See also the “Hell” program whereby Uber tracked data from Lyft.
Confident that it would prevail in trade secret litigation alleging that Uber stole Google information, Google proposed that Uber pay $1 billion of damages, issue a public apology, and appoint an independent monitor to assure that Uber does not use Google technology in the future.
Reuters interpreted Google’s proposal: “Waymo’s tough negotiating stance, which has not been previously reported, reflects the company’s confidence in its legal position after months of pretrial victories in a case which may help to determine who emerges in the forefront of the fast-growing field of self-driving cars. The aggressive settlement demands also suggest that Waymo is not in a hurry to resolve the lawsuit, in part because of its value as a distraction for Uber leadership.”
Uber rejected the proposal.
Waymo v. Uber litigation docket
News site The Information in April 2017 reported that Uber built a program it called “Hell” to track how many Lyft drivers were available, where they were located, and whether they drove for Uber also. Uber then targeted these drivers with special promotions to encourage them to use Uber only.
By all indications, Uber collected data for “Hell” by connecting to Lyft’s servers in a manner prohibited by Lyft’s Terms of Service.
The Information reported that Uber then-CEO Travis Kalanick personally praised the Hell team, saying that they demonstrated Uber’s culture in their willingness to “hustle” in order to win.
In September 2017, the Wall Street Journal reported the FBI investigating Uber’s “Hell” practices.
Bloomberg reports that Hell was overseen by Joe Sullivan, Chief Security Officer of Uber, through a team formerly known as Competitive Intelligence.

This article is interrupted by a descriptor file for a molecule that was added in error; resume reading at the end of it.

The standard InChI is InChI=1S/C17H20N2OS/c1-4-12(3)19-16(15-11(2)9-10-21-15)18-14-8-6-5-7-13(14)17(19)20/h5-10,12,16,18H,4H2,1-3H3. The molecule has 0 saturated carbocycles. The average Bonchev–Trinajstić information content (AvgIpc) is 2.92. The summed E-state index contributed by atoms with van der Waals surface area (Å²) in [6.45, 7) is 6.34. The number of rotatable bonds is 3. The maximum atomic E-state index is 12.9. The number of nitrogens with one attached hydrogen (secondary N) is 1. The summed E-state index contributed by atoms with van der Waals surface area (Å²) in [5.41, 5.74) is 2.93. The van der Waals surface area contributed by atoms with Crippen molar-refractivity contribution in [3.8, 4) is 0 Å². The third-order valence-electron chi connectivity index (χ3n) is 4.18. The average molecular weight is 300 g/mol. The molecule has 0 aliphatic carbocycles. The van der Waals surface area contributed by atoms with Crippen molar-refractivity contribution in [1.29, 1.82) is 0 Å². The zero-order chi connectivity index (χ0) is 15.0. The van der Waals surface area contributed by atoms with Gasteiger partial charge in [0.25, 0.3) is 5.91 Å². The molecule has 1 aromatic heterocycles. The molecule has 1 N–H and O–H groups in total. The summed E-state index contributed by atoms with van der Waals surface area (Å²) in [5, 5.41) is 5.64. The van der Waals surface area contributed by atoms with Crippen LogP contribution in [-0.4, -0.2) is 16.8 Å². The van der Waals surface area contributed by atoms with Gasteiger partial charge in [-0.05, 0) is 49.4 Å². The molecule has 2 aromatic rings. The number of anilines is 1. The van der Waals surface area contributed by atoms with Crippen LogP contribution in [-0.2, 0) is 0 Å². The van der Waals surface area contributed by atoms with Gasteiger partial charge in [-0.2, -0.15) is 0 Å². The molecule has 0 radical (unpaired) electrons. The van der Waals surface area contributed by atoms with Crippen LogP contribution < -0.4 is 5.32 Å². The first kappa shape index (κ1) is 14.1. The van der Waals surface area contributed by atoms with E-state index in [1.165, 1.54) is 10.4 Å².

See also the “Surfcam” program whereby Uber tracked data from Grab.
In a February 2017 lawsuit, Google alleged that Uber stole proprietary Google technology for autonomous cars. Google reported that Anthony Levandowski, an original member of Google’s self-driving car project, downloaded over 14,000 confidential files (9.7GB) pertaining to Google’s designs and testing, and used this information in Otto, a self-driving company that Uber later acquired. Complaint.
When Levandowski refused to testify or otherwise cooperate with litigation, invoking the Fifth Amendment to refuse to incriminate himself, Uber fired him.
Litigation brought by Benchmark Capital indicates that Uber CEO Travis Kalanick knew, before acquiring Otto, about the likelihood that Levandowski had Google materials. In particular, in March 2016, a month before Uber acquired Otto, Uber retained an investigator to assess whether Levandowski and others had Google materials. Benchmark Capital further alleges that Kalanick never shared this information with Uber investors.
Waymo v. Uber litigation docket
Austin, Texas, voters in May 2016 chose to retain an ordinance that required fingerprinting of Uber’s drivers, among other regulations. Rather than comply, Uber and Lyft ceased operations in Austin, leaving a void filled by smaller competitors.
Uber banned aggregators from comparing Uber’s prices with competitors. Details. July 2017 news coverage of Uber’s threats against comparison shopping tool Ride Fair.